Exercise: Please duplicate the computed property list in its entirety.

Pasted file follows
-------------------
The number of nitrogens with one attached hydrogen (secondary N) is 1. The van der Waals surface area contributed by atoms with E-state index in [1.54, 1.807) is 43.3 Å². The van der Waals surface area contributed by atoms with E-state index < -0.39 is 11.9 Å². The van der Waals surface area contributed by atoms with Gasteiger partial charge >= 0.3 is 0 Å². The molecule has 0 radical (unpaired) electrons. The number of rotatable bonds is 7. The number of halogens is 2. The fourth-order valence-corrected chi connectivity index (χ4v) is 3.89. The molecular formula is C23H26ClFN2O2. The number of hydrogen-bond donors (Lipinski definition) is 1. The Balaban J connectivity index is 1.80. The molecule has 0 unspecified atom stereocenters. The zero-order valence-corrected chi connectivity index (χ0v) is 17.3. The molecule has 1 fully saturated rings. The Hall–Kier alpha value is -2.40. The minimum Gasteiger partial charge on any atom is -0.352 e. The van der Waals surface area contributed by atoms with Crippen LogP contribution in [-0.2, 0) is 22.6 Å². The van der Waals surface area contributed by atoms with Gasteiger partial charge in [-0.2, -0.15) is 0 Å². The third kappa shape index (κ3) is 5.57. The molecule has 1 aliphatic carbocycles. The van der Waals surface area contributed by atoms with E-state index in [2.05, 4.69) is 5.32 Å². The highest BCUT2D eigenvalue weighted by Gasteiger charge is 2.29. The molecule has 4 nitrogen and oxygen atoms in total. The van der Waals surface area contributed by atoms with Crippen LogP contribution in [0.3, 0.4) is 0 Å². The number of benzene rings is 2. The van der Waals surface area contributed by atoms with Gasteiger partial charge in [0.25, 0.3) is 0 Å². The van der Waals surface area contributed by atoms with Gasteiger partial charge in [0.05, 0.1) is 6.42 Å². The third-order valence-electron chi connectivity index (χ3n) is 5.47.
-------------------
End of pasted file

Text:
The number of nitrogens with one attached hydrogen (secondary N) is 1. The van der Waals surface area contributed by atoms with E-state index in [1.54, 1.807) is 43.3 Å². The van der Waals surface area contributed by atoms with E-state index < -0.39 is 11.9 Å². The van der Waals surface area contributed by atoms with Gasteiger partial charge >= 0.3 is 0 Å². The molecule has 0 radical (unpaired) electrons. The number of rotatable bonds is 7. The number of halogens is 2. The fourth-order valence-corrected chi connectivity index (χ4v) is 3.89. The molecular formula is C23H26ClFN2O2. The number of hydrogen-bond donors (Lipinski definition) is 1. The Balaban J connectivity index is 1.80. The molecule has 0 unspecified atom stereocenters. The zero-order valence-corrected chi connectivity index (χ0v) is 17.3. The molecule has 1 fully saturated rings. The Hall–Kier alpha value is -2.40. The minimum Gasteiger partial charge on any atom is -0.352 e. The van der Waals surface area contributed by atoms with Crippen LogP contribution in [-0.2, 0) is 22.6 Å². The van der Waals surface area contributed by atoms with Gasteiger partial charge in [-0.2, -0.15) is 0 Å². The third kappa shape index (κ3) is 5.57. The molecule has 1 aliphatic carbocycles. The van der Waals surface area contributed by atoms with E-state index in [2.05, 4.69) is 5.32 Å². The highest BCUT2D eigenvalue weighted by Gasteiger charge is 2.29. The molecule has 4 nitrogen and oxygen atoms in total. The van der Waals surface area contributed by atoms with Crippen LogP contribution in [0.3, 0.4) is 0 Å². The number of benzene rings is 2. The van der Waals surface area contributed by atoms with Gasteiger partial charge in [0.25, 0.3) is 0 Å². The van der Waals surface area contributed by atoms with Gasteiger partial charge in [0.05, 0.1) is 6.42 Å². The third-order valence-electron chi connectivity index (χ3n) is 5.47.